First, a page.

[quote=Jonny Be Confused;17147417]
I can see that I will need to see a psychiatrist weather we get divorced or not even for my own benefit and understanding of the situation and how it has affected me over the years.
Jon, given that you're seeking an "understanding," not medication, I suggest you start with a psychologist
. That likely will cut your office charge in half because a psychologist has only a PhD in psychology. With a psychiatrist
, the fee about doubles because you're paying for that PhD in psychology together with an MD degree.
Generally, you will want to see a psychiatrist only if you need medication for treating a mental disorder (e.g., bipolar, ADHD, or schizophrenia). Yet, if you only need something like Zoloft for two months to help you deal with temporary mild anxiety or mild depression, you likely can get a prescription for that from your general medical doctor.
My experience is that psychologists and psychiatrists are about equally good at diagnosing a mental disorder. And, because psychiatrists spend much of their time writing prescriptions and assessing the need for a medication change, psychologists usually are the ones who are more experienced at providing actual therapy. If a psychologist believes medication will help, he/she will refer you to a psychiatrist.
As to the diagnosis itself, the psychologist will be able to diagnose your issues but not those of your W. A formal diagnosis cannot be made without seeing the patient. The irony is that, if a psychologist does see your W and determine she has full-blown BPD, he likely will NOT tell her. Nor is he likely to tell you the name of her diagnosis if it is BPD or NPD. I explain the reasons for this withholding of information at Loath to Diagnose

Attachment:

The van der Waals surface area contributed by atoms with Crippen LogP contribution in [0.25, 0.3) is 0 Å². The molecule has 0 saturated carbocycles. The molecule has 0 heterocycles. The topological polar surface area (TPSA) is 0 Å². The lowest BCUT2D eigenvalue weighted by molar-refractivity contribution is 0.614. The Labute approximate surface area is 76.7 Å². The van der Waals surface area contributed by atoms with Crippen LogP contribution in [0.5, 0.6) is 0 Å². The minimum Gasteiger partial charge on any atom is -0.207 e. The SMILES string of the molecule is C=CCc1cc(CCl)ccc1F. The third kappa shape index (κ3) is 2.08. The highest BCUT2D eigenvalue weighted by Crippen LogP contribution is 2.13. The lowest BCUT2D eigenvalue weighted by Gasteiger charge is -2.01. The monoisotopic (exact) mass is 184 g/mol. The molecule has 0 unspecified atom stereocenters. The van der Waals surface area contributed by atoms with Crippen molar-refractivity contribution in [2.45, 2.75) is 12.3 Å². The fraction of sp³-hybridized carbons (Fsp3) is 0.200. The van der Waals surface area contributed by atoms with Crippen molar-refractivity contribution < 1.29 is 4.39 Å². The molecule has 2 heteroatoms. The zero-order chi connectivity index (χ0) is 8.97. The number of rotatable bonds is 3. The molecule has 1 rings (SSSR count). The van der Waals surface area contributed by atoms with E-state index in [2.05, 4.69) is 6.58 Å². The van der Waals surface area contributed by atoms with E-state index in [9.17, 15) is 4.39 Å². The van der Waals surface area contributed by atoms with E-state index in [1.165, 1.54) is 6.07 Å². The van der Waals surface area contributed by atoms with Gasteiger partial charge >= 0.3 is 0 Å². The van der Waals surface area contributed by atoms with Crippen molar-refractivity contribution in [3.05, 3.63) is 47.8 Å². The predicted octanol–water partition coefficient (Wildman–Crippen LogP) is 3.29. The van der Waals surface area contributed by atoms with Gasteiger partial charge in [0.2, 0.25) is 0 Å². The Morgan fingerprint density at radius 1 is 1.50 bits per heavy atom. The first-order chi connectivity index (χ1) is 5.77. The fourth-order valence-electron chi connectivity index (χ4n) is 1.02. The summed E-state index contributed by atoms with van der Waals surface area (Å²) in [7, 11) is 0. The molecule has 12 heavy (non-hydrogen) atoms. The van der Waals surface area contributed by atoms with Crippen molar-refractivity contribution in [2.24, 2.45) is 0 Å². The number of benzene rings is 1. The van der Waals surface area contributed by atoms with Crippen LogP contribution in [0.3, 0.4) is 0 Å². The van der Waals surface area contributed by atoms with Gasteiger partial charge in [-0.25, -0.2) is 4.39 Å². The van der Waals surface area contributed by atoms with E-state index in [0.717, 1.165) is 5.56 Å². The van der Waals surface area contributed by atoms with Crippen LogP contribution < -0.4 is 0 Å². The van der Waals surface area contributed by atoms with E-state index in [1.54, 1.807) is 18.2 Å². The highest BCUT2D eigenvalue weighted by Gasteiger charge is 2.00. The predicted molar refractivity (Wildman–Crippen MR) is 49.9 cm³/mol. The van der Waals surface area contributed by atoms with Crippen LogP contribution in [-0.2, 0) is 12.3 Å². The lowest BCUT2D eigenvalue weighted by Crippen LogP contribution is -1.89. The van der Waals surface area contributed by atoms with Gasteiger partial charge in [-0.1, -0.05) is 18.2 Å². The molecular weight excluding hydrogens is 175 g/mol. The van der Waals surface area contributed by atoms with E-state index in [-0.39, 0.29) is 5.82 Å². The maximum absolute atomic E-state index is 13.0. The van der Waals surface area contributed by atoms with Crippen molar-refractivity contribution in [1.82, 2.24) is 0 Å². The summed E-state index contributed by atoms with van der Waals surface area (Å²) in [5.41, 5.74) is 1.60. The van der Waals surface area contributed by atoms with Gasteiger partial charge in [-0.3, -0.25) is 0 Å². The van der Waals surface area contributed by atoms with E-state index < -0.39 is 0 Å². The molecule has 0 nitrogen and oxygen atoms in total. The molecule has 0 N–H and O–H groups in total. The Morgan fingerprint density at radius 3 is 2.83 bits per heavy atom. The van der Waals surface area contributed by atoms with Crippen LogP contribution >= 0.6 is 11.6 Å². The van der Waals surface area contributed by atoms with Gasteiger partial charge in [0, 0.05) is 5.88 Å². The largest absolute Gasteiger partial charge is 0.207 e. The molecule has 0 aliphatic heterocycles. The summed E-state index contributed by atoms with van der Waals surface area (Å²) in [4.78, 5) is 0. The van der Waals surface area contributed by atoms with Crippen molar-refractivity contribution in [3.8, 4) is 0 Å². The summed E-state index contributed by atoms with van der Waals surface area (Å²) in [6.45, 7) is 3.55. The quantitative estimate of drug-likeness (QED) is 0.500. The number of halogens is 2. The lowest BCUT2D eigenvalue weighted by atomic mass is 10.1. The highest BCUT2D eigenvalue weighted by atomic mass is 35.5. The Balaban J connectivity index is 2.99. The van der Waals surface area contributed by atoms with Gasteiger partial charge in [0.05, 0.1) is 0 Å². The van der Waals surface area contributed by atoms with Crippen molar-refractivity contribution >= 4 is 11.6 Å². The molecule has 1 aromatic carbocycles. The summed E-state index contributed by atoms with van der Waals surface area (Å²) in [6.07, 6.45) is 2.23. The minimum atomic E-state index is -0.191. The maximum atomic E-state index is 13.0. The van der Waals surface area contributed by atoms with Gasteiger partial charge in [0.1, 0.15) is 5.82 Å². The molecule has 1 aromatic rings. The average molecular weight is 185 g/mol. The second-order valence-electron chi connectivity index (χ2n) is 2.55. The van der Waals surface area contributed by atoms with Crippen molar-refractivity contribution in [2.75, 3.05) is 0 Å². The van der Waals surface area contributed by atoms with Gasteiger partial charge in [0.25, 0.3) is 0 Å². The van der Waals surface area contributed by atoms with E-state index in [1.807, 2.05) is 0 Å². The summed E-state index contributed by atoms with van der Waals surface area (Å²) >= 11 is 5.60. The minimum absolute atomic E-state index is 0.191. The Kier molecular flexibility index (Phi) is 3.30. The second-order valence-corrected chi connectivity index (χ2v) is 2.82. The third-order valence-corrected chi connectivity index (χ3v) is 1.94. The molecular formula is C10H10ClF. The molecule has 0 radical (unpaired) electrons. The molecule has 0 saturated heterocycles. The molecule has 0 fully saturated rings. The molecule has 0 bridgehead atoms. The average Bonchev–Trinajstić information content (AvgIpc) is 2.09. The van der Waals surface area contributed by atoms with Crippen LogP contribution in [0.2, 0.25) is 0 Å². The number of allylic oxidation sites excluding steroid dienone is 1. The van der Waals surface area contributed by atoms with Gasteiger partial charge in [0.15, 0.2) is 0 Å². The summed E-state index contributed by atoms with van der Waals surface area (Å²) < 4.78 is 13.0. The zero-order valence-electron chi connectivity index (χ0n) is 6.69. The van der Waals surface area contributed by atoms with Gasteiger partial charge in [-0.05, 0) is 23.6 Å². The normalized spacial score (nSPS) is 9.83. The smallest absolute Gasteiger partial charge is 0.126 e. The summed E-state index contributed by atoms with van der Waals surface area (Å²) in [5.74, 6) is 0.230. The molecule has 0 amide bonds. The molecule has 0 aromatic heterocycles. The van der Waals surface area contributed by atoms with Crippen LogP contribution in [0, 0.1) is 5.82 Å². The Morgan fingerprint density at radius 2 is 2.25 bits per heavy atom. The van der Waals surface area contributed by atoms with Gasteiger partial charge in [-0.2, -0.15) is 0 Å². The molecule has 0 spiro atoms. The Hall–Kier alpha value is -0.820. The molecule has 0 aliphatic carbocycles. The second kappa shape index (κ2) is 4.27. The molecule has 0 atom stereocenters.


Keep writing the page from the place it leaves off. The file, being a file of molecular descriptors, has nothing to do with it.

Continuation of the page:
Hence, when BPD and NPD may be involved, your best chance of obtaining a candid professional opinion (not a formal diagnosis) on your W's issues is to see a psychologist who has not treated or even seen your W. That way, you are assured he is ethically bound to protect YOUR best interests, not hers. Although he won't be able to give you a diagnosis, he can say something like, "It sounds to me like she may be suffering from ...."
He can do that based on your recollection of nearly 20 years of dysfunctional behaviors. Keep in mind that a therapist seeing your W may have to see her for two or three years before he sees any of the abusive behaviors you see all week long.
Relying on your W's psychologist for a candid opinion during the marriage would be as foolish as relying on your W's attorney for advice during the divorce. Like the attorney, her psychologist is ethically bound to protect her best interests.
How do you convey what is going on to someone that is a perpetual victim and will have a hard time accepting that their behavior needs to change?
You convey it by saying it once
and then showing it in your actions. As you know all to well, it is pointless to try to argue or reason with a BPDer. The only thing that is likely to motivate her -- and there is very little chance of it actually working -- is to allow her to suffer the logical consequences of her own choices.
At this point do you think it would help to get separated as a way of letting her know I can’t put up with verbal abuse anymore or is that a futile effort at this point if she does not see any problem with how she acts?